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Arthur Mole Photo- Marine Corps Insignia

On this Memorial Day, I thought I would show some patriotic images photographed in the first part of the 20th century by Arthur Mole.  Mole made a name for himself at the time by assembling large groups of people in formations and photographing them from a specially constructed 80-foot tower.  He started at church conventions and later did the same for a number of universities but was probably best known for his symbols of the US and its military. 

 Needing large groups for his intricate compositions, military bases seemed like the perfect place to find massed groups of people to use as the paints on his palette.  For instance, the Marine Corps insignia shown here was shot at Paris Island and took 100 officers and 5000 troops in order to fill out all the details in the composition. 

Athur Mole Photo- Shield of the United States

It took  quite a few more people to fill out the upper details in his compositions as, in order to maintain perspective from the perch where he shot, these areas were considerably larger in size than the than those nearer the camera.  Take this US Shield shot in Battle Creek, Michigan  for example.  It took 30,000 troops to complete this but most of these troops were used in the area above the first row of stars. 

The varying shades were achieved by having the troops wear different clothes obviously.  For the light areas, they simply wore t-shirts and for the dark areas they wore their uniforms.  In the shield photo, those in the dark areas also wore their hats to make the tone more uniform on film.  No shining faces breaking up the dark shades.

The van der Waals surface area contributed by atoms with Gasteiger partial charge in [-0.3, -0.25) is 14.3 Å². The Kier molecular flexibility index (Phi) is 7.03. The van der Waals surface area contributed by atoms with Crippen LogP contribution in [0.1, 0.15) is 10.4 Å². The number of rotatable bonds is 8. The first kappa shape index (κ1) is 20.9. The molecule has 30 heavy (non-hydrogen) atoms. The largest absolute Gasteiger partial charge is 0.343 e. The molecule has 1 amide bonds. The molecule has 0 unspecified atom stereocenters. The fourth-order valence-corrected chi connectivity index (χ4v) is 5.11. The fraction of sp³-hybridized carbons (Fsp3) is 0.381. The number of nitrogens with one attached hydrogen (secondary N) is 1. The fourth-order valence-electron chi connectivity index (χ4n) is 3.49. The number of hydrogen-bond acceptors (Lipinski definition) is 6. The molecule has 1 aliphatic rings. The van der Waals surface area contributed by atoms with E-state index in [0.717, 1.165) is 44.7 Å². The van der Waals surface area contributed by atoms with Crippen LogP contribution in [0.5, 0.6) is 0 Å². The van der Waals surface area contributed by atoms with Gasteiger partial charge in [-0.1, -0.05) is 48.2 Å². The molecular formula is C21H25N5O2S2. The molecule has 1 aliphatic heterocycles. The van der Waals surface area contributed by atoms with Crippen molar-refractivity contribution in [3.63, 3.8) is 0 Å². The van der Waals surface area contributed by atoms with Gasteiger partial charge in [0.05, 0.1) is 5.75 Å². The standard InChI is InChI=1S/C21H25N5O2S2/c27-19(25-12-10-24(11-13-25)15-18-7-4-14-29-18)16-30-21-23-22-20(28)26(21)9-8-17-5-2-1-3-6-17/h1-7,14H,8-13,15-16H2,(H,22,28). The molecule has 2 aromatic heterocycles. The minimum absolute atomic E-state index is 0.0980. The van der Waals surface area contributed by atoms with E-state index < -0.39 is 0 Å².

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Arthur Mole= Liberty Bell

These are pretty amazing photos when you consider that they were taken in world long before Photoshop or any type of computer generation.  It must have taken a tremendous amount of planning and effort to pull off these shoots, from the building of the tower to the precise placement of each soldier.  For that alone they deserve a tip of the hat.
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And on this Memorial Day, the sight of troops who sacrificed in some way for our country standing side-by-side to create the symbols tht embody our nation is a  fine way to remember them outside of the battles they fought and the blood and lives they gave. 

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